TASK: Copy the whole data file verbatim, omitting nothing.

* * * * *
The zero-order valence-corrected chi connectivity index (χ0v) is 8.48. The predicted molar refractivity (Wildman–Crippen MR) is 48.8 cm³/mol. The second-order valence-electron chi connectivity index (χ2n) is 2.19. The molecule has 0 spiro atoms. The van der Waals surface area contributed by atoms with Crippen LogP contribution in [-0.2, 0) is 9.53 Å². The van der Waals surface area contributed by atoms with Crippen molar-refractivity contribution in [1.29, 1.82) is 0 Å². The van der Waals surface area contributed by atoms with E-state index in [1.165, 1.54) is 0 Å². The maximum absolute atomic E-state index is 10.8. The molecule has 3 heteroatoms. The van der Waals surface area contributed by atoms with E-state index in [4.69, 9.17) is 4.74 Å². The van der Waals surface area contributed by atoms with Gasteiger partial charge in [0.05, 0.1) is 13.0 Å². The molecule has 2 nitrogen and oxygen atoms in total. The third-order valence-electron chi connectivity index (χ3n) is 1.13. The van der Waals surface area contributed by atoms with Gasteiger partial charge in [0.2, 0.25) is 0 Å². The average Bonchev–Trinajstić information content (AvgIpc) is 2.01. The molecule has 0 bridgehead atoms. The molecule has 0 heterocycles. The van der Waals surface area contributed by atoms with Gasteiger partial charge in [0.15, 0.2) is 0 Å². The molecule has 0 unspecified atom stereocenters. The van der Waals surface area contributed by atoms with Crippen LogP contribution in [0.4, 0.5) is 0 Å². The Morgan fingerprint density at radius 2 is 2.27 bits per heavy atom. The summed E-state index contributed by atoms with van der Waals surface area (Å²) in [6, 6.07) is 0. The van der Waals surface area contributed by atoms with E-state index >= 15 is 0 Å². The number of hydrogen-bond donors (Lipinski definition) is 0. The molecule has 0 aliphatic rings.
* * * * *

The zero-order valence-corrected chi connectivity index (χ0v) is 8.48. The predicted molar refractivity (Wildman–Crippen MR) is 48.8 cm³/mol. The second-order valence-electron chi connectivity index (χ2n) is 2.19. The molecule has 0 spiro atoms. The van der Waals surface area contributed by atoms with Crippen LogP contribution in [-0.2, 0) is 9.53 Å². The van der Waals surface area contributed by atoms with Crippen molar-refractivity contribution in [1.29, 1.82) is 0 Å². The van der Waals surface area contributed by atoms with E-state index in [1.165, 1.54) is 0 Å². The maximum absolute atomic E-state index is 10.8. The molecule has 3 heteroatoms. The van der Waals surface area contributed by atoms with E-state index in [4.69, 9.17) is 4.74 Å². The van der Waals surface area contributed by atoms with Gasteiger partial charge in [0.05, 0.1) is 13.0 Å². The molecule has 2 nitrogen and oxygen atoms in total. The third-order valence-electron chi connectivity index (χ3n) is 1.13. The van der Waals surface area contributed by atoms with Gasteiger partial charge in [0.2, 0.25) is 0 Å². The average Bonchev–Trinajstić information content (AvgIpc) is 2.01. The molecule has 0 bridgehead atoms. The molecule has 0 heterocycles. The van der Waals surface area contributed by atoms with Gasteiger partial charge in [0.15, 0.2) is 0 Å². The molecule has 0 unspecified atom stereocenters. The van der Waals surface area contributed by atoms with Crippen LogP contribution in [0.4, 0.5) is 0 Å². The Morgan fingerprint density at radius 2 is 2.27 bits per heavy atom. The summed E-state index contributed by atoms with van der Waals surface area (Å²) in [6, 6.07) is 0. The van der Waals surface area contributed by atoms with E-state index >= 15 is 0 Å². The number of hydrogen-bond donors (Lipinski definition) is 0. The molecule has 0 aliphatic rings.